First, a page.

Three years ago Massachusetts legislators passed health reforms aimed at universalizing coverage and reducing costs. As the national health care debate heats up, many of our legislators are turning to Massachusetts as a possible model for reform.
Massachusetts’ reforms comprise several features: individual mandates, employer mandates, an exchange, and subsidies. Individual mandates require all state citizens to purchase a government-approved policy. Employer mandates require businesses to contribute to their employees’ coverage, fining those that do not meet minimum standards. The exchange creates an artificial, heavily regulated market place. Finally, the government subsidizes the policy for people making up to 300% above the poverty line.
President Obama and other Democrat leaders have proposed a similar package of national reforms in order to reshape our nation’s health care: mandates, an exchange, and a public plan that will likely be subsidized. But before we enact these reforms at the national level, lawmakers should reflect on the results of Massachusetts’s attempts at achieving “cheap, universal” health care.
Three years later, Massachusetts has failed to accomplish its goals. In this briefing, Michael Tanner of the Cato Institute explains the disastrous legacy of its reforms:
Rising insurance premiums:
- In Massachusetts, health insurance premiums rose by 7.4% in 2007 and 8-12% in 2008.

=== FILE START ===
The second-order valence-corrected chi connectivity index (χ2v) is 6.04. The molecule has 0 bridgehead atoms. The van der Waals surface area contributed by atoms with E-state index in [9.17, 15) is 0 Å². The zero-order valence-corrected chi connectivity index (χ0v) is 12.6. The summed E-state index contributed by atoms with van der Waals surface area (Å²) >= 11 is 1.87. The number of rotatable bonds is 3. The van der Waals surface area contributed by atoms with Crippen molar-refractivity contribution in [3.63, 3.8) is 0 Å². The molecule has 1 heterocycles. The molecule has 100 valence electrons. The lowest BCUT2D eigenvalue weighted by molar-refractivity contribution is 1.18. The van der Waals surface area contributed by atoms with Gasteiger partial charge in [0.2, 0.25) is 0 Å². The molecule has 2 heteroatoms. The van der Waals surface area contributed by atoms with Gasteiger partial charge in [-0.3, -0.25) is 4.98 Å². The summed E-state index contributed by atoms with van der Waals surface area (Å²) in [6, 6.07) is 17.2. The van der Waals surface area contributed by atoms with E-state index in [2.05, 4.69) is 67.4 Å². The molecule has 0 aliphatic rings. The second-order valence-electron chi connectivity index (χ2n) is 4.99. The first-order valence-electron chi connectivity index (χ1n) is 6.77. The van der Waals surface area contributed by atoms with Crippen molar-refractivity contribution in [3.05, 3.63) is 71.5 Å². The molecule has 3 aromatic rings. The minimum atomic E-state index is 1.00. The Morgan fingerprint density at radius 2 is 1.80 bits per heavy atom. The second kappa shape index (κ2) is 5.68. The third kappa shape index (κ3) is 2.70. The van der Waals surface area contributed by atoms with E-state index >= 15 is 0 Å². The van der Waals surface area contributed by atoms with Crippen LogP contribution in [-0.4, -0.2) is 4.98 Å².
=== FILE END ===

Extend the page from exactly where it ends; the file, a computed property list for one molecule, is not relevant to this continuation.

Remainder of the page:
- These cost increases outpaced national averages – 6.1% in 2007 and 4.7% in 2008.
Out of control spending:
- Massachusetts’ health care reforms were projected to cost $1.56 billion.
- Costs for 2009 may now be as high as $1.9 billion – $300 million above original projections.
- These costs lead to new taxes. Already, Deval Patrick has responded to deficits by increasing the state’s cigarette tax by $1 per pack.
- The number of people foregoing care because of difficulty finding a provider has increased from 3.5% to 4.8%.
- Among low-income individuals, the same figure increased even more,from 4.2% to 6.9%.
- Average waiting times for an appointment with an internist have increased from 33 to 52 days.
Failure to universalize coverage:
- Telephone surveys suggest that a minimum of 2.6% of the state’s residents are still uninsured – 167,300 people.
- But phone surveys may be unreliable because they undercount young professional and foreign-language residents, precisely the groups most likely to be uninsured. Other surveys of income tax filers suggest that as many as 5% may remain uninsured.
Health reform may yet cause more damage. If Massachusetts cannot control its spending, it will have to adopt drastic cost-control measures. The state may be forced to limit services to those considered the “highest value.” Alternatively, Massachusetts could enact a “global budget” that would limit the total amount of health care expenditures. Limited spending limits the supply of care. This means rationing, denying potentially life-saving treatment.
Our nation desperately needs health care reform: free-market reforms – not the heavy-handed statist measures adopted in Massachusetts.